Stumbo and Stivers did not respond directly to the Herald-Leader's questions Tuesday about the audit, which will cost $42,410. In a prepared statement sent by email, Stumbo said, "I look forward to working with the Senate on some long-needed administrative changes in the LRC."
Stumbo did not say what such changes might be or when they might happen. Sixteen months after Sherman resigned, the LRC still does not have a director. Marcia Seiler, who runs the legislature's Office of Education Accountability, has filled in as acting director.
Sen. Tom Buford, R-Nicholasville, said Tuesday he was dismayed by the report's contents. Buford wants the legislature to hire "a good human resources firm to come in here and set up the sort of professional hiring and salary structure that we need."
"From all accounts, it looked like if you were at the LRC, you needed to get connected into the LRC director's office or with someone in legislative leadership if you ever wanted to get a promotion or a pay raise," Buford said. "That's not healthy. That's not how you keep good people. In any private business, I'd think employees would have been throwing a fit over this sort of conduct."
In one chart, the report showed that salaries for LRC secretaries skewed across a wide range, with little connection to seniority. One secretary recently started for about $45,000 a year, roughly the same as another secretary who has worked at the Capitol for more than 20 years. A few secretaries make less than $25,000 a year, while others with the same seniority earn $10,000 to $15,000 more.
LRC staff members who run the legislature's committee system went years without meeting with one another to share ideas or discuss problems, which was typical of the lack of internal communication at the agency, the auditors wrote. Employees are told little about their expected duties or how well they're performing, resulting in an unhealthy environment where rumors abound, they wrote.
For younger employees in particular, the LRC does not seem like an attractive place for a professional career, they wrote.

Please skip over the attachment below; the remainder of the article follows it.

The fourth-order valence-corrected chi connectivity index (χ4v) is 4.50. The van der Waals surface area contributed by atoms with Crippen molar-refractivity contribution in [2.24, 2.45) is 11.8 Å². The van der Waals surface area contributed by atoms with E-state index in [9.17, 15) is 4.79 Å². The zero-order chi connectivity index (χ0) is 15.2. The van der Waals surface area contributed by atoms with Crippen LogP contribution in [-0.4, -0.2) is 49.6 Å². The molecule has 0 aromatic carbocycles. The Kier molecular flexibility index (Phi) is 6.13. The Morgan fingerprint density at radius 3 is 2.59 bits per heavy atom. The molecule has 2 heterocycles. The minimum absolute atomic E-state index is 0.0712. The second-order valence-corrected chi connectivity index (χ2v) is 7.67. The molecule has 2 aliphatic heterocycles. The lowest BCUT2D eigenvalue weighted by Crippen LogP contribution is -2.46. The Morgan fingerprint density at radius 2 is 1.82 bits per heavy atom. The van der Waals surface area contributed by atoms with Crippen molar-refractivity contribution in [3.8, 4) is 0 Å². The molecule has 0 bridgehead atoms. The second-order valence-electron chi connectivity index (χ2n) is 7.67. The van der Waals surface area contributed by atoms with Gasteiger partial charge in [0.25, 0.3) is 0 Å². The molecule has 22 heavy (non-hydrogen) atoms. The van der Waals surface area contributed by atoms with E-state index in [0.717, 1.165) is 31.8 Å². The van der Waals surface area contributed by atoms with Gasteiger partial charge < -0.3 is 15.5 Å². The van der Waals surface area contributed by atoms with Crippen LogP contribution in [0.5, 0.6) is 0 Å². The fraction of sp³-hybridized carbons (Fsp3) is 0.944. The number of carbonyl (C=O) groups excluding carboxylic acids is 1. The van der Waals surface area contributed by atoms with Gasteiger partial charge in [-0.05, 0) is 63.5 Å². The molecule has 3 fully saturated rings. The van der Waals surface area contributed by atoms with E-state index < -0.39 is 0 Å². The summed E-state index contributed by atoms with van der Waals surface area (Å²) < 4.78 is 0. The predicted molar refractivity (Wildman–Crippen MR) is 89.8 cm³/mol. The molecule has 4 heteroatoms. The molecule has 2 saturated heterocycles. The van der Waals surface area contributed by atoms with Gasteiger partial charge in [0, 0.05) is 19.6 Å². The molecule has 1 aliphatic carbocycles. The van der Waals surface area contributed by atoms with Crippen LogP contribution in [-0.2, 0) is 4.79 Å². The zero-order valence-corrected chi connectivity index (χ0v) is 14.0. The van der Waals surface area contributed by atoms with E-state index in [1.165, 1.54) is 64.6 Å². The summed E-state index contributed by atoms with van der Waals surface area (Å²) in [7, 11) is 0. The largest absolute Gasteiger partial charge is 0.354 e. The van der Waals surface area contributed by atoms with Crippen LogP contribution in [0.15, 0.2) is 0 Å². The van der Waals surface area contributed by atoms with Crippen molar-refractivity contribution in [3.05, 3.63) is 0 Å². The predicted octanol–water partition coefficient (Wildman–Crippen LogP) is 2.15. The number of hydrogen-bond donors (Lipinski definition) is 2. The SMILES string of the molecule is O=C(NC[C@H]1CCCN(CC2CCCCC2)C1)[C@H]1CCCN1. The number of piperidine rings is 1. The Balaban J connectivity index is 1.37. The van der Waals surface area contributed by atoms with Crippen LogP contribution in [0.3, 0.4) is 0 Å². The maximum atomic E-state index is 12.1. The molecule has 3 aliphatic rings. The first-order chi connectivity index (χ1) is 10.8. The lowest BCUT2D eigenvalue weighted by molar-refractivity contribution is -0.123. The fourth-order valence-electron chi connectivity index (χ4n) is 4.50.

"We believe the LRC staff is approaching or already has developed a critical mass of employees with 'red zone' attitudes and behaviors," the auditors wrote, describing "red zone" characteristics as distrust, anxiety and cynicism.
The auditors traced the LRC's condition back to Vic Hellard Jr., a respected political fixer and former state representative who was the agency's director from 1977 to 1995.
Hellard ran the LRC "through strength of character (and will)" but without much in the way of "structure, rules, guidelines or paperwork," the auditors wrote. After Hellard, who died in 1996, retired 20 years ago, the General Assembly failed to fill the void he left with the sort of modern, organized support system that many other state legislatures employ.
Buford, a state senator since 1991, said he always has viewed the LRC as the exclusive domain of a powerful director, the House speaker and the Senate president. And yet, Buford added, several hundred people work there, and it spends tens of millions of taxpayer dollars.
"All of the directors — and I was there with Vic Hellard, I was there with Bobby Sherman — they got up and made the decisions based on whatever they wanted to do, provided it was all right by the speaker and the president," Buford said. "There are other legislative leaders who are also in charge of running the LRC, but ultimately, it comes down to the House speaker and the Senate president."